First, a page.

Mars and Joe Gibbs Racing Thursday night announced that M&Ms "will not sponsor Kyle Busch for the final two" NASCAR Sprint Cup Series races of '11 "but will sponsor him for the 2012 season," according to Bob Pockrass of SCENEDAILY.com. Busch, who "was benched by NASCAR for the Cup race last Sunday at Texas because of his retaliation on Ron Hornaday in the Camping World Truck Series race two days earlier, will race the final two Sprint Cup events of the season but with Interstate Batteries sponsorship." Mars Chocolate North America Chief Consumer Officer Debra Sandler said, "Mars and the M&Ms brand strongly support the partnership we have with Joe Gibbs Racing and are committed to NASCAR. Yet, Kyle’s recent actions are unacceptable and do not reflect the values of Mars." JGR Owner Joe Gibbs said, "We strongly support Mars' decision. This gives us all time to work together to foster a positive change where Kyle can continue racing in a way we can all be proud of." Pockrass noted until late Thursday night, there "were questions whether Mars would continue to sponsor Busch or even remain at JGR" (SCENEDAILY.com, 11/10). Sources said that Z-Line Designs "asked this week that Denny Hamlin replace Busch in next weekend's" Nationwide Series Ford 300 at Homestead-Miami Speedway. Interstate was JGR's "original primary sponsor and only relinquished its role when Busch signed with the team in 2008." The company was the "primary sponsor for Busch in six Cup races this season" (AP, 11/10). Elliott Sadler, who drove from '03 to '06 "in the Cup series with M&M's as his sponsor," said, "Every sponsor I've ever dealt with in this sport is image-conscious. I will say Mars probably was the most because of the people they are tailoring to. You've got kids looking up to you because you're driving the M&M's car. That is a different set of rules than a lot of other cars.'' Sadler added, "We definitely want M&M's to be a part of the sport. They're a huge brand and a huge footprint" (ESPN.com, 11/10).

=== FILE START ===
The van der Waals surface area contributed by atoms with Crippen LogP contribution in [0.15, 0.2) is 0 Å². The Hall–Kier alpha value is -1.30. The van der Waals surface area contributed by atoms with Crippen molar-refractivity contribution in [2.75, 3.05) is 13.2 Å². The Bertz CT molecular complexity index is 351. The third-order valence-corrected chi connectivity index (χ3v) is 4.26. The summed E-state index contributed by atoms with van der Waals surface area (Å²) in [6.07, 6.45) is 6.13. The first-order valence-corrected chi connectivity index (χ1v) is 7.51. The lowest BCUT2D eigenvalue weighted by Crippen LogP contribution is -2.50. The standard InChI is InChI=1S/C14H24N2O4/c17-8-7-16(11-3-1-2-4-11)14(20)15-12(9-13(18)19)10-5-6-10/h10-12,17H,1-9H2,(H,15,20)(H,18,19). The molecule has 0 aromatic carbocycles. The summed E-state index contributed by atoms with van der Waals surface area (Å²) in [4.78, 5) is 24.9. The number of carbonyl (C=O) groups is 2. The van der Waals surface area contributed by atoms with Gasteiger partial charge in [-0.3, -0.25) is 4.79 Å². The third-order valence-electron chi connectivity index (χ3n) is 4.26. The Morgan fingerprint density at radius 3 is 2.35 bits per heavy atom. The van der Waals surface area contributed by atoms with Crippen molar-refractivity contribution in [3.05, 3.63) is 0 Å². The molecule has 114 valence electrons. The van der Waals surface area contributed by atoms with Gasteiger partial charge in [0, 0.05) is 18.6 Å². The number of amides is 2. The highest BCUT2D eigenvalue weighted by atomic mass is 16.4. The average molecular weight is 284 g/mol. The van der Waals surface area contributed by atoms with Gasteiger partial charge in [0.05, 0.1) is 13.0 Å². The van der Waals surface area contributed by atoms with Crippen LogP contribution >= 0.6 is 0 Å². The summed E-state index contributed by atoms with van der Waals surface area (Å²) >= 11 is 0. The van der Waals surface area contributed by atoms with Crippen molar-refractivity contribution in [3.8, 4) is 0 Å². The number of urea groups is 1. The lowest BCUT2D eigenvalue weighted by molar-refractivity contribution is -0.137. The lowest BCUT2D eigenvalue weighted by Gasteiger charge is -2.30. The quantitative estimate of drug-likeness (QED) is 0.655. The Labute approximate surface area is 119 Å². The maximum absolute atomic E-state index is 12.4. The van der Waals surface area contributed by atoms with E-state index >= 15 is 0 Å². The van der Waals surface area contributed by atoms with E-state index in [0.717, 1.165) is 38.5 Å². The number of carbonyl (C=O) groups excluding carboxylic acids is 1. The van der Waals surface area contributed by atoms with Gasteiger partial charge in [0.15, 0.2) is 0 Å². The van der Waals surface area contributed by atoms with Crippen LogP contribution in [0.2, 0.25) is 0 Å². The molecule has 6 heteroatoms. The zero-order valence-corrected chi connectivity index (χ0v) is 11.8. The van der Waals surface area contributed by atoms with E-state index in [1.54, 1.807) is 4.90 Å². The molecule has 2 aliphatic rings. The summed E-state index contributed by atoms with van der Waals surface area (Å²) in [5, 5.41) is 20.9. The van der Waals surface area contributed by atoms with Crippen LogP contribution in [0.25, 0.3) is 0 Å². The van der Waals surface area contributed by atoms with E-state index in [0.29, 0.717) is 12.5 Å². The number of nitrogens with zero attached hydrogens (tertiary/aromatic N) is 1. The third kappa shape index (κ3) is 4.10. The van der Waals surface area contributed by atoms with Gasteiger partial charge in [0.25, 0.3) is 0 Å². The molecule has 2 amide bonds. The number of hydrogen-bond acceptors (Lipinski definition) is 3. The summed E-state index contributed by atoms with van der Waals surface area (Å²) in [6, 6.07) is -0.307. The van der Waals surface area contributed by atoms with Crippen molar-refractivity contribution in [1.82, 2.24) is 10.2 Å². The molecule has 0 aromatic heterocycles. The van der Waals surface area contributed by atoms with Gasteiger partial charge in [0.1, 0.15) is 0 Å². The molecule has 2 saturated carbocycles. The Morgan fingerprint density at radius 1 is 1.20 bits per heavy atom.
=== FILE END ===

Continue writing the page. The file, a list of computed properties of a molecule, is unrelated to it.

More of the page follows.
IMAGE PROBLEM? ESPN.com's Rickey Craven wrote, "Busch has an image problem. If he is to reach his full potential, only he can correct it" (ESPN.com, 11/10). ESPN’s Dale Jarrett said Busch needs to demonstrate “he has respect” for his fellow drivers and “convince these sponsors that he’s not going to put them in a difficult situation.” ESPN’s Mike Massaro added, “Ultimately, when the sponsor’s unhappy the team’s unhappy.” Jarrett: “As a driver, you’re responsible for a lot more than just getting in and driving the racecar. You have to understand the amount of people you are affecting there (at JGR)” (“NASCAR Now,” ESPN2, 11/10). ESPN.com's Ed Hinton wrote NASCAR "needs Kyle Busch. Joe Gibbs Racing needs Kyle Busch. Mars Chocolate North America needs Kyle Busch." Hinton: "Rowdy keeps you focused, keeps you angry, keeps you booing -- and booing is, after all, the most important sound, the most vital sign, in NASCAR" (ESPN.com, 11/10).